Juvenile Fire Setters Program
The Brattleboro Fire Department has initiated a Juvenile Firesetters Intervention Program (JFIP). The goal of the JFIP is to define and change fire setting behavior of youth throughout the Brattleboro area. The JFIP creates an identification/referral/educational process for local youth indentified as juvenile firesetters. Nationwide, more than 28,000 residential fires occur annually due to fire play. Sadly, nearly 1,000 of those children die in the fire that they started. Although curiosity is a normal part of a child's growth and development, curiosity about fire should be taken very seriously.
Categories of Juvenile Fire Setters
Curious Fire Setters: Children up to age ten. These juveniles accidentally set fires while playing with matches and lighters. These very young children who start fires have no intent to destroy and are usually not bent on destruction, but rather are simply curious or facinated by the flames.
Problem Ridden Fire Setters: This is the largest percentage of fire setters and is often described as a cry for help.
Delinquent Fire Setters: These make up approximately 14% of fires set by juveniles. These are juveniles acting out against authority and are usually older males from age ten to age seventeen.
Mentally Disturbed Fire Setters: These are extreme cases and are relatively rare.
How Does the Program Work?
The JFIP is available to any youth up to the age of 17. Referrals to the JFIP may be made by parents, caregivers, friends, and relatives of the individual youth.
Interviews will be conducted to determine whether the firesetting behavior was accidental, curiosity, or symptomatic of deeper problems. Educational intervention will be utilized for the accidental and curiosity fire setter. When firesetting behavior is determined to be indicative of more serious problems, educational intervention and referral to specialized social services agencies will be recommended. The Brattleboro Fire Department Juvenile Fire Setter Intervention Program is a multi-level approach to the education and/or treatment of identified juvenile involved in fire setting behavior. The program is adaptable for preschool ages through teens. Participation is voluntary except for those referred by the Juvenile authorites. The program consists of five parts, each phase has a unique role in the process, yet all are interconnected. The five parts are: identification, education, assessment, referral, and follow-up. Parents or legal guardians are required to participate in the program.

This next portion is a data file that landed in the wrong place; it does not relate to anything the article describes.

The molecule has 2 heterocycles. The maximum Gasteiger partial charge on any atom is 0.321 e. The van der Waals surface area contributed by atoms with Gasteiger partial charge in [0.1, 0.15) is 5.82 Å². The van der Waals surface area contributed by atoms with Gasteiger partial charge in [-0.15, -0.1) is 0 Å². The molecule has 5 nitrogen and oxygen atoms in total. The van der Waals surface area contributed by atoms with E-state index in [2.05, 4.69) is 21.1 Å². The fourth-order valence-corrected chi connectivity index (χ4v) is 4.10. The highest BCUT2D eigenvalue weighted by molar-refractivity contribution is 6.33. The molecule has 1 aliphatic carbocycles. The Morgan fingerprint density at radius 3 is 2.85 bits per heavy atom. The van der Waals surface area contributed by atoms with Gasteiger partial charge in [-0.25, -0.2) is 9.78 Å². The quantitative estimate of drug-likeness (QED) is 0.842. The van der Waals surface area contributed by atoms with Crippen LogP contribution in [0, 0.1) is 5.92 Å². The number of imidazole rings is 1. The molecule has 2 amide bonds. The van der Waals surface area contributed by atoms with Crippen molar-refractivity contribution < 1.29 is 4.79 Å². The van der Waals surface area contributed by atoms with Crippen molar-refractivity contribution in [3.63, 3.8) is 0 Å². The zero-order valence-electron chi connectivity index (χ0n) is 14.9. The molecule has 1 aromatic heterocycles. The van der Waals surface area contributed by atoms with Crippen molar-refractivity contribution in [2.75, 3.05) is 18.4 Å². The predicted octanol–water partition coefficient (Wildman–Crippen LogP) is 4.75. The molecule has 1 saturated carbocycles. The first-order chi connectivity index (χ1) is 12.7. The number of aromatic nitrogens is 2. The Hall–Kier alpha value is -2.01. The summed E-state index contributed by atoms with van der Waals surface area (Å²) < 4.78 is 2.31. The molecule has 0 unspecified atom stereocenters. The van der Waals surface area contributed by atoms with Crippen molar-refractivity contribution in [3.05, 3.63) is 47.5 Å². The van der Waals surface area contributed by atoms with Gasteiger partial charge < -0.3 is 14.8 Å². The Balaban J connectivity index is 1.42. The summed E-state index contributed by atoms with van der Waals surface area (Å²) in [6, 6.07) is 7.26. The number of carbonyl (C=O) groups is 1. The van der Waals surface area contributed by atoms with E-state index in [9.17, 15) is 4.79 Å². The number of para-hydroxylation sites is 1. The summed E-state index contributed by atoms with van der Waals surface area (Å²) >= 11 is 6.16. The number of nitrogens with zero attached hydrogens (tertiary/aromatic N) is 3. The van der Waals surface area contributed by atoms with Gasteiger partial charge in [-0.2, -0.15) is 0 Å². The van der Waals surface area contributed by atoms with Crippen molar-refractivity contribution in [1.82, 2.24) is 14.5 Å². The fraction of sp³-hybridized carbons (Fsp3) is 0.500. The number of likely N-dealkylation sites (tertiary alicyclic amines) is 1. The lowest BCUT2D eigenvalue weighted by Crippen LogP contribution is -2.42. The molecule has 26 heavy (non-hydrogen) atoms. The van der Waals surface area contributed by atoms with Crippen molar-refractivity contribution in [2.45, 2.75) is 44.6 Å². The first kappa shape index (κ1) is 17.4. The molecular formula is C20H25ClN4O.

Members of the Brattleboro Fire Department who have been trained as Juvenile Fire Setters Intervention Specialists surrently administer the educational phase of the JFIP. Risk surveys are completed with the juvenile involved in the fire and parent/caregiver of the juvenile. Education is based upon results of the risk surveys and classes of fire setting. Parents and caregivers of the individual youth also receive education on identifying and preventing fire setting behavior.
Children and Fire
Children are fascinated by fire; the warm glow of a fireplace, flames flickering in a camp fire, blowing out birthday candles, watching the repetitive habit of an adult lighting up a cigarette. Children as young as two years may show interest in fire. with this natural fascination and curiosity comes the task for parents/caregivers to take fire safety precautions with younger children and to educated and train older children in fire safety.
Whether a child is merely curious about fire, making a cry for help, or engagin in delinquent behavior, children playing with fire is extremely dangerous. Children can be helped. They must receive the right kind of help though. This is not a phase that they will grow out of; it is not a matter of "boys being boys". Yelling at them, burning their fingers, or other such methods will not be effective. The reason a child plays with fire must be addressed in order to successfully address the problem. Each child must be individually assessed and receive a treatment program that may contain one or more of the following components: education, psychological help, and community service.
What is "Fire Play"?
Fire Play happens when a child, curious and unsupervised, plays with matches, lighters, an open flame, or a hot stove. This playing accidentally starts a fire that may results in a death, injury, and/or property damage. The most common circumstances that lead children to play with fire include:
-Matches, lighters or open flames within easy reach
-Lack of parental or adult supervision
-Natural curiosity about fire and a desire to experiment
-Boredom and searching for something to play with
-Previous fire play activity (the fire was easily extinguished and not discovered by and adult)
Most children who get involved in fire play can successfully be taught by parents or caregivers to channel their fire interest to competent fire safety behaviors and can avoid this extrememly dangerous behavior.
When to Seek Help
If your child has "played" with fire on more than one occasion, or has deliberately started a fire, or if you are unsure about educating your child about fire safety, you should seek help thorugh the Brattleboro Fire Department. We have trained personnel who can help the curious child to understand that playing with fire is very dangerous. Deliberate fire setting is a serious matter. Children who have deliberately started a fire may be indirectly indicating that they are having problems.
Who to Contact
For more information about the Juvenile Fire Setter Intervention Programs offered by the Brattleboro Fire Department, or to become involved in the program, please contact our Juvenile Fire Setter Intervention Specialists: Firefighter Paul Sherburne or Alarm Suerintendant Joe Newton at (802) 254-4831.